We encourage developing a hatred for insulators. The alternatives are:

    Remove the insulative item from the EPA

  • Substitute the item with an ESD protective version (such as tape, document holders, material handling containers, plastic bottles, etc.)
  • Periodically treat insulative surface with a topical antistat
  • Neutralize electrostatic charges using ionization

Other ESD Control Items
Other EPA ESD control items to add to the ESD control program might include shelving, mobile equipment (carts), gloves, and/or seating.

Improve Compliance Verification Plan

  • Consider greater frequency of internal audits per ESD TR53
  • Use of computer data collection system for wrist straps and footwear testing, continuous monitors, and ionizers
  • Use of ground continuous monitors for worksurfaces and other ESD elements
  • Test ionizers more frequently, consider self monitoring ionizers, consider computer based data collection
  • Increased testing using static field meter to verify that automated processes (like auto insertion, tape and reel, etc) are not generating charges above acceptable limits.

Application Photo of Volt Meter and Software in Factory STM97.2 Testing Voltage Charge on Person (Photograph courtesy of TREK, INC.)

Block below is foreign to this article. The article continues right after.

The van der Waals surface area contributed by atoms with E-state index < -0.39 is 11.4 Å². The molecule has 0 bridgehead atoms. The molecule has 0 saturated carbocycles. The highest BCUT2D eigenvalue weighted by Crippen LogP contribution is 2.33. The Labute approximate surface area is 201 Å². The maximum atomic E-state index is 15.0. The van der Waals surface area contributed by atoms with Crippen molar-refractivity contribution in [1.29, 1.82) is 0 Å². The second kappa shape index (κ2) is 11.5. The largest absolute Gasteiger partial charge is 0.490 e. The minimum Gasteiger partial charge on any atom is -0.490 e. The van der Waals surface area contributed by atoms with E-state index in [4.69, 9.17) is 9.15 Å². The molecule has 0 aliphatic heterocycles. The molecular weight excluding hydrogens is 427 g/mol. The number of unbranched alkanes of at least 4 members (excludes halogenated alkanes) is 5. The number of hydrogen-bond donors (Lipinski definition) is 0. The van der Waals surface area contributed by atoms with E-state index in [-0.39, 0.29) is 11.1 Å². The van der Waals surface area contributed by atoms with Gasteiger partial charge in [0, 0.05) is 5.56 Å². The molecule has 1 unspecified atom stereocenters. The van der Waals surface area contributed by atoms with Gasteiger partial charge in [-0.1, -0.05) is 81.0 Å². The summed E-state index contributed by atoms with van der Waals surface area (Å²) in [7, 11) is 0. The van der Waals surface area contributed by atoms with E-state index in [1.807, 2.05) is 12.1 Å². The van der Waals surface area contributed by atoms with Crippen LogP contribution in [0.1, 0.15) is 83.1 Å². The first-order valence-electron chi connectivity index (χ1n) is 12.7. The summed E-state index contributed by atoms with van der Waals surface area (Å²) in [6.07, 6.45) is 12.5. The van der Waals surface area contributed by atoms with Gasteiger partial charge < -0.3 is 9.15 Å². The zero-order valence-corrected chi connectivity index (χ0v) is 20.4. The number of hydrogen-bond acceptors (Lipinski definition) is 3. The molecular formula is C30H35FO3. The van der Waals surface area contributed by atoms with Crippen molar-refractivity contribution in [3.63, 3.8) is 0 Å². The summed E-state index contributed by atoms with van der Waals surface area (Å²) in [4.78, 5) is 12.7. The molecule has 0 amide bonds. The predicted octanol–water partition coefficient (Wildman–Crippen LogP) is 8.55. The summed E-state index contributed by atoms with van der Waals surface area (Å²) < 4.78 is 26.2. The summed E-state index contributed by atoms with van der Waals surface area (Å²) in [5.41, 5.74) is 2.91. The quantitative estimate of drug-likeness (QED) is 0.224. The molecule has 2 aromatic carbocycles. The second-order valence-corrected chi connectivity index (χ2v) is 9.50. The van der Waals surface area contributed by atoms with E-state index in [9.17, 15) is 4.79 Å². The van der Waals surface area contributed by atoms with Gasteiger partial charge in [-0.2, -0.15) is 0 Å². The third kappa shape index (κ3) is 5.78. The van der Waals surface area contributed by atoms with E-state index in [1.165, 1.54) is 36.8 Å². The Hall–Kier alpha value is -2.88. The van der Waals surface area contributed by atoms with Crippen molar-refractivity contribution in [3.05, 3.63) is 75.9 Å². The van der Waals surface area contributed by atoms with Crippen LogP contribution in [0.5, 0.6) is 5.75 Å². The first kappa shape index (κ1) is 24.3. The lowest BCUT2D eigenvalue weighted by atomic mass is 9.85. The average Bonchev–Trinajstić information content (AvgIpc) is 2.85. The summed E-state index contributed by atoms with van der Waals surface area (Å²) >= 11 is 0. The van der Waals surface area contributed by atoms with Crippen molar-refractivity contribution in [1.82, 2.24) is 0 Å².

Improve Training

  • ESD awareness training for all in the EPA or who may come into the EPA including suppliers
  • Testing to verify comprehension and training adequacy
  • Training on the proper use of test equipment
  • Training on proper compliance verification test procedures

Application Photo CD-ROM ESD Training

Conclusion
Just to maintain a company’s current level of quality and reliability may require a substantial improvement in a company’s ESD control program. Now is the time for improvement as ESD sensitivity withstand voltages continue to get lower and companies may soon be handling class 0A HBM items. To combat HBM failures improved personnel grounding is required. For example, heel grounders should be replaced with full coverage foot grounders. However, most failures are CDM. To combat CDM failures, ionization should be added or improved, and conductive surfaces should be covered with dissipative material. In general, disciple should be enhanced implementing ESD control fundamentals, compliance verification testing should be increased, and training should be improved.